Indications and results in surgical treatment of
abdominal aortic aneurisms (AAA) in outlying hospital

Autori: M. Franzini, F. Pirondi, P. P. Puviani, A. Lucchini, 
A. Savioli, S. Bicocchi, G. L. Liera

Ospedale Comprensoriale di Guastalla, Reggio Emilia
Divisione di Chirurgia Generale
(Primario: Dr. M. Franzini)


It's known the greatest frequency of AAA owing to the prolonged longevity and the improved diagnostical techniques. A long debated problem is if it is convenient to effect AAA surgery at non specialized outlying hospitals.
The accumulated experience demonstrates that also major vascular procedures can be dealt with without a significant mortality or morbidity. The preoperative evaluation of the risks is considered fundamental to perform aneurysmal surgery, but the results are strictly related with the training of surgeon staff both in elective and emergency surgery.
This report is concerning 43 consecutive aneurysmectomyes with only one postoperative death performed at a non specialized institution.

In the last three decades there has been a considerable increase in the operative treatment of aortic aneurysms.
This condition is encountered with greater frequency owing to some factors such as increase in life span, with a parellel increase in arteriosclerosis, greater awareness of the diagnosis of AAA and improved diagnostical techniques (3,4,6).
Most reports concerning AAA surgical treatment emanate from large or specialized institutions, but also at smaller hospitals aneurysmal repair is considered a common practice.
A survey of vascular surgery in the USA (2) revealed that more than half of the elective operations for aneurysm were performed in "small" hospitals having less than 400 beds or in outlying non specialized hospitals.
Now a long debated problem is if it is convenient to effect AAA surgery in non specialized outlying hospitals.
Purpose of this work is to discuss the results of this major surgery by considering the personal survey including elective and emergency operations.


A retrospective analysis was made of a consecutive series of 51 patients, 47 males and 4 females, aged between 48 and 84, presented at our Institution with AAA in the period 1981-89.
Each patient in the series had an objectively documented abdominal aneurysm. 10 were expanding, 5 ruptured and the remaining ones were asymptomatic (Tab.1).

Survey of patients and management of AAA
at Guastalla District Hospital
    Number of patients Deaths due to aneurysm Deaths due to other causes
Ruptured aneurysms Not Operated 0 0 0
Ruptured aneurysms Operated 5 1 0
Expanding aneurysms Not Operated 0 0 0
Expanding aneurysms Operated 10 0 0
Intact aneurysms Not Operated 8 0 6
Intact aneurysms Operated 28 0 0


Asymptomatic AAA were detected incidentally at physical examination or were occasional findings of various investigations such as abdominal roentgenograms and ultrasonography.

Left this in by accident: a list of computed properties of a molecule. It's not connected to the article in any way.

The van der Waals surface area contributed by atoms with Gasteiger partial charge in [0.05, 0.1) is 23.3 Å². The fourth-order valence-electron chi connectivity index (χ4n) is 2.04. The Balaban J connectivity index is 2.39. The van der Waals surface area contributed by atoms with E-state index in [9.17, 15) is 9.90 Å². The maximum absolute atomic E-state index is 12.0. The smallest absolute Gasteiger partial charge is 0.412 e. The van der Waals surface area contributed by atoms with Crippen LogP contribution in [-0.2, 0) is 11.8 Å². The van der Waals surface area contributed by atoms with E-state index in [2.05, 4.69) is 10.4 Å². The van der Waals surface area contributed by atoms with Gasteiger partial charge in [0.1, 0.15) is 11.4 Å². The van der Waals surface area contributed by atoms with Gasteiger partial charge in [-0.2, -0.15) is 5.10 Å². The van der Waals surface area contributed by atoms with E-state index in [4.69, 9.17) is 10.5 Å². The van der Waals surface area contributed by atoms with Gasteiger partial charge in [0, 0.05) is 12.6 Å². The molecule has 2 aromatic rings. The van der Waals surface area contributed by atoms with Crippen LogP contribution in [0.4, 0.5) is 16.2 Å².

Other patients had abdominal and/or back pain, or presented limb claudication related to arterial occlusive disease.
Ruptured AAA were suspected upon clinical picture and physical examination and were preoperatively diagnosed with emergency ultrasonography in 4 cases.
All the patients with ruptured AAA were considered to be in a state of shock, as judged by poor skin perfusion, oligo-anuria and systolic blood pressure of less than 100 mmHg.
None of them died before reaching the operation room. In all the other cases the preoperative diagnostic protocol included ultrasonography, angiography and/or computed tomography.
Ultrasonography was considered by us the basic preoperative examination because of its noninvasiveness and angiography was considered indispensable only in case of inadequate accuracy in detecting the location of AAA, if it was infra- or suprarenal, and in some patient of concomitant heavy limb claudication requiring angiographic specification and contemporary treatment.
In no case of our report the diagnosis was in error. Concomitant diseases were present in 3 cases (cholelithiasis, Meckel's diverticulum, nephrolithiasis), but clearly they were not responsible for the clinical picture.
Nevertheless cholecystectomy and diverticulectomy were performed once completed aneurysmectomy and graft peritonization.
Additional procedures performed at the time of aortic replacement included also nephrectomy for nephrosclerosis (1 case) and splenectomy for bleeding (1 case).
Eight patients were excluded from operation because of their compromised conditions, concomitant malignancies or refusal of surgical intervention (Tab.2).

Patients excluded from surgery
  Patients Site of AAA Conditions at diagnosis General clinical conditions of the patient